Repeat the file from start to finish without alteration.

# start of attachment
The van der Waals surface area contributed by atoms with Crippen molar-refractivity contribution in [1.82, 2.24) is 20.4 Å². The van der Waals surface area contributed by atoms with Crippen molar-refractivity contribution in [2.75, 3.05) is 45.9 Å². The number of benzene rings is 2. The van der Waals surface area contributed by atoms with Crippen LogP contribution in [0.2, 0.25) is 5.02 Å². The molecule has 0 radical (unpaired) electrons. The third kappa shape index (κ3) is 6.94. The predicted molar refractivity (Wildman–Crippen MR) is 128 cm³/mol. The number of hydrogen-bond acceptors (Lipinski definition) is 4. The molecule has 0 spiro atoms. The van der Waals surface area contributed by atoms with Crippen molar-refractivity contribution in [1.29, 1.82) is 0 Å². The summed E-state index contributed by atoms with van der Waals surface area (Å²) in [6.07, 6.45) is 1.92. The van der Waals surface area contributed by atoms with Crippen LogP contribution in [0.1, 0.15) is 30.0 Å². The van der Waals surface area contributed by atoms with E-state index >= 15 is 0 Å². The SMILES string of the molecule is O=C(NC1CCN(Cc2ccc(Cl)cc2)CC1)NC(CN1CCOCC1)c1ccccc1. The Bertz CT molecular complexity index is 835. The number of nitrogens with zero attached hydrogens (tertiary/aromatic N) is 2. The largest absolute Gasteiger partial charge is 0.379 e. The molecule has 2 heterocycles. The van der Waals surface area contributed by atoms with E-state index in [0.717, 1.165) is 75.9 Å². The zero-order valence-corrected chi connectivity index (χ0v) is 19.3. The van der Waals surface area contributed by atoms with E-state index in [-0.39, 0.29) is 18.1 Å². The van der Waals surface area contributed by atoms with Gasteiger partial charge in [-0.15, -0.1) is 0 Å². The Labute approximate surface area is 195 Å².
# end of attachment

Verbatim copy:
The van der Waals surface area contributed by atoms with Crippen molar-refractivity contribution in [1.82, 2.24) is 20.4 Å². The van der Waals surface area contributed by atoms with Crippen molar-refractivity contribution in [2.75, 3.05) is 45.9 Å². The number of benzene rings is 2. The van der Waals surface area contributed by atoms with Crippen LogP contribution in [0.2, 0.25) is 5.02 Å². The molecule has 0 radical (unpaired) electrons. The third kappa shape index (κ3) is 6.94. The predicted molar refractivity (Wildman–Crippen MR) is 128 cm³/mol. The number of hydrogen-bond acceptors (Lipinski definition) is 4. The molecule has 0 spiro atoms. The van der Waals surface area contributed by atoms with Crippen molar-refractivity contribution in [1.29, 1.82) is 0 Å². The summed E-state index contributed by atoms with van der Waals surface area (Å²) in [6.07, 6.45) is 1.92. The van der Waals surface area contributed by atoms with Crippen LogP contribution in [0.1, 0.15) is 30.0 Å². The van der Waals surface area contributed by atoms with E-state index >= 15 is 0 Å². The SMILES string of the molecule is O=C(NC1CCN(Cc2ccc(Cl)cc2)CC1)NC(CN1CCOCC1)c1ccccc1. The Bertz CT molecular complexity index is 835. The number of nitrogens with zero attached hydrogens (tertiary/aromatic N) is 2. The largest absolute Gasteiger partial charge is 0.379 e. The molecule has 2 heterocycles. The van der Waals surface area contributed by atoms with E-state index in [0.717, 1.165) is 75.9 Å². The zero-order valence-corrected chi connectivity index (χ0v) is 19.3. The van der Waals surface area contributed by atoms with E-state index in [-0.39, 0.29) is 18.1 Å². The van der Waals surface area contributed by atoms with Gasteiger partial charge in [-0.15, -0.1) is 0 Å². The Labute approximate surface area is 195 Å².